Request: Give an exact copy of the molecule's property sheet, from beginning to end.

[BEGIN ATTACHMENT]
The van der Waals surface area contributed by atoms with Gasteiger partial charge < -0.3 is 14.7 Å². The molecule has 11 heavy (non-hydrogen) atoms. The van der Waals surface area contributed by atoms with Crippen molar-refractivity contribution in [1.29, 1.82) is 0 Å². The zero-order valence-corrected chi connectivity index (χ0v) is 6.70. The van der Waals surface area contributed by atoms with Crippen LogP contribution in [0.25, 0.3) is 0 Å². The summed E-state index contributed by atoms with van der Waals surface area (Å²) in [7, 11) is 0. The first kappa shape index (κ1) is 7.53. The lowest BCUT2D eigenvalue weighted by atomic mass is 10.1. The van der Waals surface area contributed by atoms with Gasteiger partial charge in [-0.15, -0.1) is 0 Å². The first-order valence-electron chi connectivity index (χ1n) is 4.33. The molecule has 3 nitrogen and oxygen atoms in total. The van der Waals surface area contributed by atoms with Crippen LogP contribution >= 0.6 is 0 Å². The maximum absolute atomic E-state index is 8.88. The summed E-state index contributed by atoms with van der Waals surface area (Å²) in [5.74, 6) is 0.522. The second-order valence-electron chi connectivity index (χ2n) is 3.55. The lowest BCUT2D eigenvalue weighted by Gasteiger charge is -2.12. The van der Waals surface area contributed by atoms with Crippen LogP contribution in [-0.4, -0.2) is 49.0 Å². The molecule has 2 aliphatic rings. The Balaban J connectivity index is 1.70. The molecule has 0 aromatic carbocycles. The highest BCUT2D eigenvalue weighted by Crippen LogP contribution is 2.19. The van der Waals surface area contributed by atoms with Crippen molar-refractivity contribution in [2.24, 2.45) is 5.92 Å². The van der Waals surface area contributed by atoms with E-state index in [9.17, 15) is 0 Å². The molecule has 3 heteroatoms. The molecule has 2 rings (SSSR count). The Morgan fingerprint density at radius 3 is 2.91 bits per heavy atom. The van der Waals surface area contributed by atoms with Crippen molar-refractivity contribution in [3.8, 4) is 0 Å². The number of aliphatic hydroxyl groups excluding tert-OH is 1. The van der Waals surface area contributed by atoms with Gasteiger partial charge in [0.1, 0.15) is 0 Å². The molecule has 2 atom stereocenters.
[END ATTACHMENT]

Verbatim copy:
The van der Waals surface area contributed by atoms with Gasteiger partial charge < -0.3 is 14.7 Å². The molecule has 11 heavy (non-hydrogen) atoms. The van der Waals surface area contributed by atoms with Crippen molar-refractivity contribution in [1.29, 1.82) is 0 Å². The zero-order valence-corrected chi connectivity index (χ0v) is 6.70. The van der Waals surface area contributed by atoms with Crippen LogP contribution in [0.25, 0.3) is 0 Å². The summed E-state index contributed by atoms with van der Waals surface area (Å²) in [7, 11) is 0. The first kappa shape index (κ1) is 7.53. The lowest BCUT2D eigenvalue weighted by atomic mass is 10.1. The van der Waals surface area contributed by atoms with Gasteiger partial charge in [-0.15, -0.1) is 0 Å². The first-order valence-electron chi connectivity index (χ1n) is 4.33. The molecule has 3 nitrogen and oxygen atoms in total. The van der Waals surface area contributed by atoms with Crippen LogP contribution >= 0.6 is 0 Å². The maximum absolute atomic E-state index is 8.88. The summed E-state index contributed by atoms with van der Waals surface area (Å²) in [5.74, 6) is 0.522. The second-order valence-electron chi connectivity index (χ2n) is 3.55. The lowest BCUT2D eigenvalue weighted by Gasteiger charge is -2.12. The van der Waals surface area contributed by atoms with Crippen LogP contribution in [-0.4, -0.2) is 49.0 Å². The molecule has 2 aliphatic rings. The Balaban J connectivity index is 1.70. The molecule has 0 aromatic carbocycles. The highest BCUT2D eigenvalue weighted by Crippen LogP contribution is 2.19. The van der Waals surface area contributed by atoms with Crippen molar-refractivity contribution in [2.24, 2.45) is 5.92 Å². The van der Waals surface area contributed by atoms with E-state index in [9.17, 15) is 0 Å². The molecule has 3 heteroatoms. The molecule has 2 rings (SSSR count). The Morgan fingerprint density at radius 3 is 2.91 bits per heavy atom. The van der Waals surface area contributed by atoms with Crippen molar-refractivity contribution in [3.8, 4) is 0 Å². The number of aliphatic hydroxyl groups excluding tert-OH is 1. The van der Waals surface area contributed by atoms with Gasteiger partial charge in [0.1, 0.15) is 0 Å². The molecule has 2 atom stereocenters.